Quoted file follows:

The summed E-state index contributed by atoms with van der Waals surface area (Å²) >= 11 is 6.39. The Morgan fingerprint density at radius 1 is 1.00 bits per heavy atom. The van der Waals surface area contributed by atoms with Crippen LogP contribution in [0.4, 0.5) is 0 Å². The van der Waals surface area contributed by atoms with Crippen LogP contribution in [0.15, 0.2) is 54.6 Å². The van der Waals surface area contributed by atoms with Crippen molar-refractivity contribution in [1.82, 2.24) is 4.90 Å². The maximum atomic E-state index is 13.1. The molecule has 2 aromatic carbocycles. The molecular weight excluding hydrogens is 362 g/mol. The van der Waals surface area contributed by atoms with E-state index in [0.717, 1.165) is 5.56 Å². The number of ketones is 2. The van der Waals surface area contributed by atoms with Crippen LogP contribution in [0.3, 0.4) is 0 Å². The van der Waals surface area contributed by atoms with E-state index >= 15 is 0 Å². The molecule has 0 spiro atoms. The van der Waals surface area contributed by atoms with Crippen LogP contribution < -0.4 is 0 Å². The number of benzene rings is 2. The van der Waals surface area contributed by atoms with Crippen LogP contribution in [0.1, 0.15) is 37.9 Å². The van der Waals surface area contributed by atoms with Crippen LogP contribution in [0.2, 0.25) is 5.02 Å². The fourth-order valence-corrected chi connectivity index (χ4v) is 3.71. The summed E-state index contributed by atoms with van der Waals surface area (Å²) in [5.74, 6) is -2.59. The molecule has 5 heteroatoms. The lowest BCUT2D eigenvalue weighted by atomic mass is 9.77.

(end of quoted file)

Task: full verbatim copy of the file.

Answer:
The summed E-state index contributed by atoms with van der Waals surface area (Å²) >= 11 is 6.39. The Morgan fingerprint density at radius 1 is 1.00 bits per heavy atom. The van der Waals surface area contributed by atoms with Crippen LogP contribution in [0.4, 0.5) is 0 Å². The van der Waals surface area contributed by atoms with Crippen LogP contribution in [0.15, 0.2) is 54.6 Å². The van der Waals surface area contributed by atoms with Crippen molar-refractivity contribution in [1.82, 2.24) is 4.90 Å². The maximum atomic E-state index is 13.1. The molecule has 2 aromatic carbocycles. The molecular weight excluding hydrogens is 362 g/mol. The van der Waals surface area contributed by atoms with E-state index in [0.717, 1.165) is 5.56 Å². The number of ketones is 2. The van der Waals surface area contributed by atoms with Crippen LogP contribution in [0.3, 0.4) is 0 Å². The van der Waals surface area contributed by atoms with E-state index >= 15 is 0 Å². The molecule has 0 spiro atoms. The van der Waals surface area contributed by atoms with Crippen LogP contribution < -0.4 is 0 Å². The number of benzene rings is 2. The van der Waals surface area contributed by atoms with Crippen LogP contribution in [0.1, 0.15) is 37.9 Å². The van der Waals surface area contributed by atoms with Crippen LogP contribution in [0.2, 0.25) is 5.02 Å². The fourth-order valence-corrected chi connectivity index (χ4v) is 3.71. The summed E-state index contributed by atoms with van der Waals surface area (Å²) in [5.74, 6) is -2.59. The molecule has 5 heteroatoms. The lowest BCUT2D eigenvalue weighted by atomic mass is 9.77.